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Edinburgh Fringe 2009

The Hotel

The Invisible Dot

Venue: The Hotel, Queen Street - Meet at Assembly Rooms George Street


Low Down

The Hotel is one of those experiences that is, what you make of it. It is not for me to write what happens, because every single person’s experience will be different depending on what path or journey they take around the hotel.

Experience the worst Hotel in the world courtesy of a bunch of Edinburgh comics, playing hotel workers in their down time.



Recently site specific on promenade work has been becoming more and more popular and very few productions hit the nail on the head completely. In fact Punchdrunk’s Masque of the Red Death probably sets the bar for the quality work should maintain to match. The Hotel does not quite meet that quality, but it must be considered as something slightly different as it employ’s comics to run the hotel rather than pure actors. 

The Hotel has a great deal of potential to deliver much more than it already does. It works as a non linear piece as the audience who act as hotel guests as allowed to roam freely around the entire hotel, however the show uses a narrative involving the Hotel’s owner as a vehicle to remove audience members from the building. If this is to be used in this way it would be helpful or indeed entertaining to see a vein of narrative in line with the owner running through the entire show. There are elements of it when you encounter him on the stairs with a hotel employee, but unfortunately that is where it ends. Indeed there is a room at the top of the hotel that has the potential to offer up all sorts of story threads but instead the audience are just left to observe it which is interesting but is a missed opportunity. If this was explored a little more and if audiences were able to pick up fragments of the narrative thread along the way depending where they were during the production, it would feel less orchestrated as they leave. In saying this, the actors on every floor were excellent at directing you to places you may not have encountered and definitely helped to frame the experience.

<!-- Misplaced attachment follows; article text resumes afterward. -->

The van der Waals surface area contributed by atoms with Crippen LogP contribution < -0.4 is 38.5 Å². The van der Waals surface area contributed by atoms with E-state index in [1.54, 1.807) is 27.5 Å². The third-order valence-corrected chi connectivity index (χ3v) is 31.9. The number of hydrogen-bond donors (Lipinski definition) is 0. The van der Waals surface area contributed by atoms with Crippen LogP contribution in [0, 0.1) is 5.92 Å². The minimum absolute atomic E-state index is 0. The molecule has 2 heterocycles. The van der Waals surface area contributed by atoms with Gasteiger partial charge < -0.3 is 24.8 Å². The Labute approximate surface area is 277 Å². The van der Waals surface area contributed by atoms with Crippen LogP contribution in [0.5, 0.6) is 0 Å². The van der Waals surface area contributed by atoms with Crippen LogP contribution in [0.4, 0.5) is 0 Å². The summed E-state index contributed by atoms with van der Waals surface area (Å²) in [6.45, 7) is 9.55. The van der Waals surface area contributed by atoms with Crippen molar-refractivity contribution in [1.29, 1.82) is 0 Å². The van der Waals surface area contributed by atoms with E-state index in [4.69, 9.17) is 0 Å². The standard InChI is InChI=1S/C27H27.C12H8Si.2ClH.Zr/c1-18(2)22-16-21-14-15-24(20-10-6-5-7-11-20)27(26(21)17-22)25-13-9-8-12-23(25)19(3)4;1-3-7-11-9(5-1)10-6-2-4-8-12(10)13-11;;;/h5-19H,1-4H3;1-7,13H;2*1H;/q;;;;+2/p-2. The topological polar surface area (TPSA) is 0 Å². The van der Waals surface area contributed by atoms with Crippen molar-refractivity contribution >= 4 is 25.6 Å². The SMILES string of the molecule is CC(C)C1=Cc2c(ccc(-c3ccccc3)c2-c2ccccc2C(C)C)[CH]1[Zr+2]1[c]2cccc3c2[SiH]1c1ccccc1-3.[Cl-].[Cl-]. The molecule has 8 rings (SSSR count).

It is important when experiencing work like The Hotel that you do not stick with audience members you attend with, but rather venture out on your own for a much more fulfilling experience. There is a lot to see in The Hotel and again do not make the mistake of staying too long in one place as it will mean you might miss something else even more interesting. Comics play the hotels characters and there are many discoveries to be made and given the experience is much more intriguing blind, it is not my place as a reviewer to tell you what you might see, but leave you to discover it for yourselves. The kitchen however is not to be missed and the restaurant can be an interesting experience.  There is a processing room and this is perhaps the most innovative of the creations in the hotel. Perhaps two of these would be beneficial so more people could feed through this section in a shorter space of time and experience more of the process.

A little more time in the Hotel would also benefit audience members who may take a little longer to come around to how the concept works, although of course the comics have to get back to their own shows. In fact someone told me that one individual managed to get past the door, came in and thought it was a real hotel.

The space itself has clearly been mapped out very well and the attention to detail from set designer Becs Andrews is second to none down to the pictures on the walls listing who is yet to stay in the hotel, ie Helen Mirren, Keira Knightley etc..the menus in the restaurant and the quirky lost and found. The Hotel does rely on the fact that you will interact with the comics to make your own journey.  A brilliant concept by Mark Watson, it is clear a great deal of work has gone in to creating this environment and the characters within it, and on that note alone it is to be highly commended. Ambitious and starring 20 cast members, The Hotel is an exciting addition to Edinburgh Fringe Festival in 2009.